A shock report revealed in April that more than 1,000 women a year
were sent outside Wolverhampton for abortions by the health authority
because some health teams inside the area had banned pregnancy terminations.
This was despite the fact that the town had one of the highest
termination rates in the country.
It was revealed that pregnant women were sent elsewhere because
the health authority's own professionals refused to handle abortions.
Wolverhampton Community Health Council called on health officials
to drop their moral stance.
And town Labour MP, Ken Purchase, said the health authority should
ensure its staff were prepared to carry out abortions when it employed
"One of the big turn-offs for women is getting a moral lecture
when they want the right advice." he said.
"Abortion, when it is really necessary, should be carried out
in a proper, friendly way."
The MP also stressed that schools could do more to reduce the
number of unwanted pregnancies which were equally high in Wolverhampton.
"Schools have a massive responsibility and they fail entirely,"
The town's director of public health, Kevin Kelleher said very
few abortions were carried out at New Cross Hospital but they paid
for them to be carried out elsewhere.
"The professionals concerned have the right not to carry out abortions,"
"It just so happens that all our staff have decided they do not
want to participate in abortions."
Yes, but is it art . . . ? A row blew up in August between
City Challenge bosses and Wolverhampton Council over a 20,000 mock
railway station project set up as an "art feature" in the town centre.
locals said it was a waste of money and a hazard to children.
Pictured: councillor Charles Brueton contemplates the offending
The station, complete with track, level crossing gates, buffers
and platform trolleys, was paid for by City Challenge and British
It was set up on land near the Stafford Road - Gorsebrook Road
junction. The City Challenge chairman said the council had got the
scheme wrong and he wanted it put right.
He added that the council department that dealt with it had not
spent the money as City Challenge had intended.
Tory councillor, Charles Brueton, called for the feature to be
fenced, adding that he feared for the safety of children who were
using it as a playground.
Files show huge waste: Secret files, opened for the first time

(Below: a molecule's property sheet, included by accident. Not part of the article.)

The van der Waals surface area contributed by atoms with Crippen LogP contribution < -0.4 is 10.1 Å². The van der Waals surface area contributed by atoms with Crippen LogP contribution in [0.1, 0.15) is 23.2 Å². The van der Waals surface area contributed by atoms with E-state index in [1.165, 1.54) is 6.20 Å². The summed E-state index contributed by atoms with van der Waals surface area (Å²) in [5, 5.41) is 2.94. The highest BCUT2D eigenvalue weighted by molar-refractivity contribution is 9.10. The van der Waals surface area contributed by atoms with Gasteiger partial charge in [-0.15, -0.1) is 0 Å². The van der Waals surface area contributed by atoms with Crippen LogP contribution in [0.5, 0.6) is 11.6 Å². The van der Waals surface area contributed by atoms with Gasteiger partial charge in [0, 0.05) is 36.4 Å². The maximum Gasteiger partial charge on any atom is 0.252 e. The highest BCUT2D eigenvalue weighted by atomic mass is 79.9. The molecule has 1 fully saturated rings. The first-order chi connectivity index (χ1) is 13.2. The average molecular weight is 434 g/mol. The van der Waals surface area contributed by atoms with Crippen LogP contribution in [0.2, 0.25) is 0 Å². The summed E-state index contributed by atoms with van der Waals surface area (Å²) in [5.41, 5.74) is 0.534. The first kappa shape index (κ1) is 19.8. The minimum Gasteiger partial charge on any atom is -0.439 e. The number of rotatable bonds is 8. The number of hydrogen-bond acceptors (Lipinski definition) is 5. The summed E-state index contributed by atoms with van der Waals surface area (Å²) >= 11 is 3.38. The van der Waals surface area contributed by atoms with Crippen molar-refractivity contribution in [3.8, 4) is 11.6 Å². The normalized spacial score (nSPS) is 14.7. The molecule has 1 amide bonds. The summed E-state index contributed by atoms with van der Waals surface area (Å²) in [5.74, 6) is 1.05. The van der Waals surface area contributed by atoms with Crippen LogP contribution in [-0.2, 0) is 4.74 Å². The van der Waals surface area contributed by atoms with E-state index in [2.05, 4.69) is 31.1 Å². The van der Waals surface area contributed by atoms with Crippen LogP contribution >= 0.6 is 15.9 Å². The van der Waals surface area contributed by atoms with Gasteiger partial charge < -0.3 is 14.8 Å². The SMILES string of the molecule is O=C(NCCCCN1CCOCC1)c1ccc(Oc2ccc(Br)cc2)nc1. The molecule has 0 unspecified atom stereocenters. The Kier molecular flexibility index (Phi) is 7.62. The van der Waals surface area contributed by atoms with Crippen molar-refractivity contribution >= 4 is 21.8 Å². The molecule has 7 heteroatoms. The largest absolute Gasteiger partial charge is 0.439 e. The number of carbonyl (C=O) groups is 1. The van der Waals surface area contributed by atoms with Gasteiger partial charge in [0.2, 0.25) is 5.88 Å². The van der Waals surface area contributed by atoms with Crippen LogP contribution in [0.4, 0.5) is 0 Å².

in March, revealed a financial scandal which rocked the West Midlands
Regional Health Authority.
The first of a series of reports showed that up to 12 million
had been wasted on computer systems - and a second audit report
raised the lid on major management failures whch cost the region
millions of pounds.
The final bombshell was the resignation of chief executive, Stuart
Fletcher, who was moving to a top NHS job in London.
But authority chairman, Sir Donald Wilson, said his departure
was not connected with the RHA problems.
The chairman defended himself saying he was not to blame for the
scandal as auditors blasted the authority for going ahead with Healthtrac
computers when the system was obviously not viable.
The report said the regional board was not told about the system
and that the authority failed to control spending on the project
and was still trying to negotiate the final bills.
A management letter from the auditors revealed that large projects
were surrounded in secrecy, and that the RHA embarked on multi-million
pound deals which were going to be of no benefit.
Landmark anniversary for Ian's op: Britain's first ever successful
bone marrow transplant patient, Ian Cuneen, from Bilston, celebrated
in August the 20th anniversary of his life-saving operation.
27-year-old fitter-mechanic was joined by 120 other patients in
a special anniversary party at the Marsden Hospital, Surrey.
And to mark the occasion, Ian was introduced to the record "medical
milestone" 1,000th patient to undergo the operation.
The party, at the leukeamia unit of the Sutton Hospital, was the
largest ever gathering of bone marrow transplant patients. Ian,
of Merstone Close, led the celebration by cutting a giant iced cake.
He was just seven when the bone marrow in his body began to die.
But after a chance conversation between a family friend and someone
at the hospital, doctors contacted Ian's parents.
His elder sister, Clare, then aged 13, was found to be a perfect
match and the family agreed to go ahead with the surgery.
After six weeks in hospital Ian was allowed home and was eventually
given a clean bill of health.
Stylish and safe: West Midlands women were
being urged by fashion gurus in August to wear a new look that would
to protect their skin against harmful sun rays, keeping their legs
tan-free if not their arms.
The special design was ankle-sweeping hemlines in the form of
loose, button-through skirts and dresses or wide-legged trousers.